SINGAPORE – She was a paramedic trainee who loved to travel, play the guitar and piano, and do cartwheels.

But ever since a motorcycle accident in 2019, in which the bike she travelled on collided with another, Ms Nuruljannah Razib is minimally conscious and requires round-the-clock care at her family home.

Earlier this month, a court approved a settlement payout of $3.8 million to her parents, who were acting on her behalf. Both riders involved had earlier accepted the full blame in a negligence lawsuit and their insurers will pay the compensation.

The amount is believed to be among the highest reported settlements in a motorcycle accident claim here.

Her parents, Mr Mohammad Razib Samsudin and Madam Anisah Salim, both 53, said that the money will help them and their children provide care for their daughter for the rest of her life.

Speaking to The Sunday Times in their five-room flat in Pasir Ris last week, Madam Anisah, a primary school art teacher, said: “Her dreams are shattered. She loved to travel. She went to Europe and said she wanted to take me to the Louvre… It’s heartrending for us parents. But our focus now is on helping her.”

In May last year, a High Court judge apportioned 70 per cent liability to Ms Nuruljannah’s former Singapore Civil Defence Force (SCDF) colleague, motorcyclist Calvin Loo, then 23, and 30 per cent to the second defendant See Toh Yew Mun, then 48.

Ms Nuruljannah’s parents were represented by lawyers Michael Han and Jamie Neo from Hoh Law Corporation. Mr Han told ST: “Nuruljannah is receiving the best care any child can ever ask for, and that is for us the defining high point of this entire legal process.”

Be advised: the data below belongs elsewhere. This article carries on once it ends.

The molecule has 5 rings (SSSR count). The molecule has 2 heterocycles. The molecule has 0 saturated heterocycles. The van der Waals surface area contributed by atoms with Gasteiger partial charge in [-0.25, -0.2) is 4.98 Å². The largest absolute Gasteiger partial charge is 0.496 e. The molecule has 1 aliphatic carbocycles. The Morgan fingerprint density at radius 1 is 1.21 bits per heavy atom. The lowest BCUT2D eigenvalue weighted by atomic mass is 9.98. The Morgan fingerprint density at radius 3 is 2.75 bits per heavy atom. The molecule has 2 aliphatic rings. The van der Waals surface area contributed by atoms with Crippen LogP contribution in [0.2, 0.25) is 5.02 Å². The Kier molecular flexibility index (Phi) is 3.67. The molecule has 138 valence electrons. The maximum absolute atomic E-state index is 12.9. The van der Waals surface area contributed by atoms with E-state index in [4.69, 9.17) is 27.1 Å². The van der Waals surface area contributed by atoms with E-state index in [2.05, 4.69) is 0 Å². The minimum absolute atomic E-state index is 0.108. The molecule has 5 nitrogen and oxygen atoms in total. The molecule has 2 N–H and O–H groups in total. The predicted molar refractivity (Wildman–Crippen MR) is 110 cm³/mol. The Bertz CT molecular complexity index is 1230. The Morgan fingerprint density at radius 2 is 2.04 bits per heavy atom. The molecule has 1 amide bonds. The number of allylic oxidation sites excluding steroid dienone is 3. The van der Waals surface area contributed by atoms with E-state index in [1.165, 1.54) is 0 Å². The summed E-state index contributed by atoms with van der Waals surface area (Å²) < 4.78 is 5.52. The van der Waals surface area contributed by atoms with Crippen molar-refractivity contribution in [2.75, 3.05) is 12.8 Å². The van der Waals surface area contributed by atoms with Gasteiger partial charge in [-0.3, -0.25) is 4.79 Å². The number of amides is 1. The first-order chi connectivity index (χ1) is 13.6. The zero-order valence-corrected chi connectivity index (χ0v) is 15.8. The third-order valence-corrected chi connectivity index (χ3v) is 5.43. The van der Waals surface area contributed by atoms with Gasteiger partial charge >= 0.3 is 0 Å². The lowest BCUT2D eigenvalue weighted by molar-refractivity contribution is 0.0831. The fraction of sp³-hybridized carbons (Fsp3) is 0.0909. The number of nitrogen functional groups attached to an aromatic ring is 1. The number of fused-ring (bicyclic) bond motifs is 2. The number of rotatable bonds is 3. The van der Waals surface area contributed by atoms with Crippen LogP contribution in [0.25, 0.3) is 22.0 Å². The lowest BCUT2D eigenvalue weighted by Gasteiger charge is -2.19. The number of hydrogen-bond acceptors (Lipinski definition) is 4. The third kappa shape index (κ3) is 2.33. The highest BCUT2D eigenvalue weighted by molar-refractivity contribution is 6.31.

At the time of the accident, Ms Nuruljannah, now 25, was a pillion rider on a motorcycle driven by Mr Loo in Bartley Road East on Feb 11, 2019.

The two motorcycles collided near the slip road towards Kaki Bukit Avenue 4 in the direction of Tampines Avenue 10.

Although she was wearing a helmet, Ms Nuruljannah suffered traumatic brain injury and critical skull fractures in addition to injuries to her spine, hands and face. She was warded for 316 days at Changi General Hospital.

Her mother, who recalled sleepless nights at the hospital for two weeks, said: “The doctors said it was time to call relatives and friends. She had three days left. It was heartrending. They said she wasn’t showing good signs, so our friends and family and her friends came for prayers and she made it through.”

The option of putting their daughter in a home was never a serious consideration.

“She said she would never send her grandma to a nursing home, she would take care of her; so how could we do that to her?” said Mr Razib, visibly upset as he spoke.

His wife recalled: “She had also told me that she would take care of me (when I was old).”